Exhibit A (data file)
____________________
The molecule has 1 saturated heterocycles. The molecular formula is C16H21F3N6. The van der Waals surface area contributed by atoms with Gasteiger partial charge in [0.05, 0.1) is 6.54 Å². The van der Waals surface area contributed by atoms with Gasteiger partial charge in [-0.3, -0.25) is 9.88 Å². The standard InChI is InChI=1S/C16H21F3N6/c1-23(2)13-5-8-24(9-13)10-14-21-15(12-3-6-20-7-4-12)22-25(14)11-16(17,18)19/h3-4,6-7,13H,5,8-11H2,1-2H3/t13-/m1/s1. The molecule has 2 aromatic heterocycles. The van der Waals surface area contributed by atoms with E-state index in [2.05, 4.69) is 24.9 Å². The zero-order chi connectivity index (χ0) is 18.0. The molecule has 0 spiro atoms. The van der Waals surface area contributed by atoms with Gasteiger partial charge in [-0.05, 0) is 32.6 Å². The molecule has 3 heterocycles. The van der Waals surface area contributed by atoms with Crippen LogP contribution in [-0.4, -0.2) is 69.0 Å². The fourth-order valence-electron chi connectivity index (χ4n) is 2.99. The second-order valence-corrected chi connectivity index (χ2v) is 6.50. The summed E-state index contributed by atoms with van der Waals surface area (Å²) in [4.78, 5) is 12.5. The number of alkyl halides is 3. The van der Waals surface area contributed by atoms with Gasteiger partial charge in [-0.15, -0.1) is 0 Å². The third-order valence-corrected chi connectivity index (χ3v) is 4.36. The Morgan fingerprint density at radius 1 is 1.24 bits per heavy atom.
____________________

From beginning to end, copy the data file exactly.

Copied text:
The molecule has 1 saturated heterocycles. The molecular formula is C16H21F3N6. The van der Waals surface area contributed by atoms with Gasteiger partial charge in [0.05, 0.1) is 6.54 Å². The van der Waals surface area contributed by atoms with Gasteiger partial charge in [-0.3, -0.25) is 9.88 Å². The standard InChI is InChI=1S/C16H21F3N6/c1-23(2)13-5-8-24(9-13)10-14-21-15(12-3-6-20-7-4-12)22-25(14)11-16(17,18)19/h3-4,6-7,13H,5,8-11H2,1-2H3/t13-/m1/s1. The molecule has 2 aromatic heterocycles. The van der Waals surface area contributed by atoms with E-state index in [2.05, 4.69) is 24.9 Å². The zero-order chi connectivity index (χ0) is 18.0. The molecule has 0 spiro atoms. The van der Waals surface area contributed by atoms with Gasteiger partial charge in [-0.05, 0) is 32.6 Å². The molecule has 3 heterocycles. The van der Waals surface area contributed by atoms with Crippen LogP contribution in [-0.4, -0.2) is 69.0 Å². The fourth-order valence-electron chi connectivity index (χ4n) is 2.99. The second-order valence-corrected chi connectivity index (χ2v) is 6.50. The summed E-state index contributed by atoms with van der Waals surface area (Å²) in [4.78, 5) is 12.5. The number of alkyl halides is 3. The van der Waals surface area contributed by atoms with Gasteiger partial charge in [-0.15, -0.1) is 0 Å². The third-order valence-corrected chi connectivity index (χ3v) is 4.36. The Morgan fingerprint density at radius 1 is 1.24 bits per heavy atom.